Calling or raising?This article was posted on July 31, 2007
If you play online poker, you're probably familiar with the raise-call-call-call scenario. One player (usually from late position) bets into the pot, and everyone else calls.
While pre-flop, calling may only say: "I just want to take a look at the flop and I don't really want to spend a lot on it", post-flop, calling becomes a sign of weakness.
You're basically telling your opponents that you don't really have anything but you're hoping they don't have much either. That is just not the kind of message you want to send out to your opponents.
Some experts say, if a hand isn't worth raising on, it's probably not worth playing in the first-place. In reality, of course, the situation is much more complicated. First of all, you may want to raise on a hand you'd never take to the showdown just to make the others fold and take down the pot, when the reads you get from them, tell you it's possible.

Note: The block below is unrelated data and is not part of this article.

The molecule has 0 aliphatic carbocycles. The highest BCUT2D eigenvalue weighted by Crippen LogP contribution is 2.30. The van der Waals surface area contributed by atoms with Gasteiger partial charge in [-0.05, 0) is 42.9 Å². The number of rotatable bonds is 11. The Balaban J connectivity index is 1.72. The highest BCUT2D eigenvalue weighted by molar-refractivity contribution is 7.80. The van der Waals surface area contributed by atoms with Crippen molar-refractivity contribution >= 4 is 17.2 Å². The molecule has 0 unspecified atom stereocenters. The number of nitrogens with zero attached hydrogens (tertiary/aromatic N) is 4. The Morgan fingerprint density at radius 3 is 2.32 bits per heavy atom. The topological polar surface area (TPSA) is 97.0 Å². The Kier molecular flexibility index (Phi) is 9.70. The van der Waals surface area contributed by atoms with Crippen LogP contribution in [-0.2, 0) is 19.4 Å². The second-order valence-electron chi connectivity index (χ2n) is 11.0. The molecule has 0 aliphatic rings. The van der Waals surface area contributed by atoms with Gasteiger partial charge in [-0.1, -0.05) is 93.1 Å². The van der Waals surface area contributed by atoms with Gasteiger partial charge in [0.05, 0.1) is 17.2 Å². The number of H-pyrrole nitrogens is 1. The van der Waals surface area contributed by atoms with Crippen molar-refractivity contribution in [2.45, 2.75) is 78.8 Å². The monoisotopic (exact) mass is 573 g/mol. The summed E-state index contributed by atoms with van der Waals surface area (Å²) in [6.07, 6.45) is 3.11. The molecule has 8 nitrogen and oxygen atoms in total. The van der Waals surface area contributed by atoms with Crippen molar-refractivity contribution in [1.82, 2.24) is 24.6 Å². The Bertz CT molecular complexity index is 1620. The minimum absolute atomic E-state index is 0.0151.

On the other hand, some hands are worth calling on indeed. You may want to call, in order to check-raise a person you know will raise you. In a word, it's a great way to trap someone. You may also call to slow-play a hand, to generate money into the pot.
Despite that, you make all those calls with the intention of raising later, so if you look at it like that, calling just for the sake of it, is futile indeed.
What is the reasoning behind raising on a hand then? First of all, it will force a bunch of players to fold, thus increasing your odds, then it will probably generate some dead money, last but not least it will give you control of the hand.
Picture this: you raise pre-flop with your A, K, and you make some people fold right away. You've already improved on your EV+ play. The flop completely misses you, (J, Q, 2) but you bet into it again.
While a person holding a pair of 8s might've called you pre-flop in order to give himself a chance for a set, he will certainly think twice about calling you after the flop too. Most likely, he'll fold it, and you'll take down a pot you would've otherwise lost.
This is the exact reason why you'll sometimes hear good poker players referred to as tight-aggressive.
These guys are rigorous about their hand selection. If something is not worth raising on, they'll fold it right away. When they do commit however, they'll come at you full strength.
It is the essence of poker really: do not commit on EV-, if you do commit on EV+ try to maximize the odds by whatever means possible, and take as many EV+ situations to success as you can.